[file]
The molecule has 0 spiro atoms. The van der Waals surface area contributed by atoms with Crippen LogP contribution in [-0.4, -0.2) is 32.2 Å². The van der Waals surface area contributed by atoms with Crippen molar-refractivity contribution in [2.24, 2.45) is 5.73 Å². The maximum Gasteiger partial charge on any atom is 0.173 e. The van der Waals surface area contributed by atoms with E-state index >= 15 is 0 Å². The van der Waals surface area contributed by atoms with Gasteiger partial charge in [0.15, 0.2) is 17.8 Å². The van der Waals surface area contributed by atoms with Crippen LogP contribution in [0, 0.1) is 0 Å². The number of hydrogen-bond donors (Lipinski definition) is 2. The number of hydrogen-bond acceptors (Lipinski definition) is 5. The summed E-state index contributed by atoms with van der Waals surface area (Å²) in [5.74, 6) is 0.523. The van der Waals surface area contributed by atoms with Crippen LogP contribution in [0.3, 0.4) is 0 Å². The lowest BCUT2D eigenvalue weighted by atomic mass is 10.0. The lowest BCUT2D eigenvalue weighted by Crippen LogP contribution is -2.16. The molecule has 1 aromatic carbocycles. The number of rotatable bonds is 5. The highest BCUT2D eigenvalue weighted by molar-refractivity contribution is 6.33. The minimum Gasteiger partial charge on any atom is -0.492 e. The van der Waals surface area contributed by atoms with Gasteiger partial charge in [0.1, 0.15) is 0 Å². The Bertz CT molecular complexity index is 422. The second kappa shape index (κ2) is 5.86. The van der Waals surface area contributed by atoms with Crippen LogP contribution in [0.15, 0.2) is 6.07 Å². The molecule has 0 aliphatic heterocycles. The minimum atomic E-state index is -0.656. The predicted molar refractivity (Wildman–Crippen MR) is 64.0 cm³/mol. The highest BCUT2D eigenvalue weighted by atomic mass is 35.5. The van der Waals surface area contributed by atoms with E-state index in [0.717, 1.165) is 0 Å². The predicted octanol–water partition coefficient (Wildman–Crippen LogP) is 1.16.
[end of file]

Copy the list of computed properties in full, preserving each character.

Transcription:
The molecule has 0 spiro atoms. The van der Waals surface area contributed by atoms with Crippen LogP contribution in [-0.4, -0.2) is 32.2 Å². The van der Waals surface area contributed by atoms with Crippen molar-refractivity contribution in [2.24, 2.45) is 5.73 Å². The maximum Gasteiger partial charge on any atom is 0.173 e. The van der Waals surface area contributed by atoms with E-state index >= 15 is 0 Å². The van der Waals surface area contributed by atoms with Gasteiger partial charge in [0.15, 0.2) is 17.8 Å². The van der Waals surface area contributed by atoms with Crippen LogP contribution in [0, 0.1) is 0 Å². The number of hydrogen-bond donors (Lipinski definition) is 2. The number of hydrogen-bond acceptors (Lipinski definition) is 5. The summed E-state index contributed by atoms with van der Waals surface area (Å²) in [5.74, 6) is 0.523. The van der Waals surface area contributed by atoms with Crippen LogP contribution in [0.3, 0.4) is 0 Å². The lowest BCUT2D eigenvalue weighted by atomic mass is 10.0. The lowest BCUT2D eigenvalue weighted by Crippen LogP contribution is -2.16. The molecule has 1 aromatic carbocycles. The number of rotatable bonds is 5. The highest BCUT2D eigenvalue weighted by molar-refractivity contribution is 6.33. The minimum Gasteiger partial charge on any atom is -0.492 e. The van der Waals surface area contributed by atoms with Gasteiger partial charge in [0.1, 0.15) is 0 Å². The Bertz CT molecular complexity index is 422. The second kappa shape index (κ2) is 5.86. The van der Waals surface area contributed by atoms with Crippen LogP contribution in [0.15, 0.2) is 6.07 Å². The molecule has 0 aliphatic heterocycles. The minimum atomic E-state index is -0.656. The predicted molar refractivity (Wildman–Crippen MR) is 64.0 cm³/mol. The highest BCUT2D eigenvalue weighted by atomic mass is 35.5. The van der Waals surface area contributed by atoms with E-state index in [0.717, 1.165) is 0 Å². The predicted octanol–water partition coefficient (Wildman–Crippen LogP) is 1.16.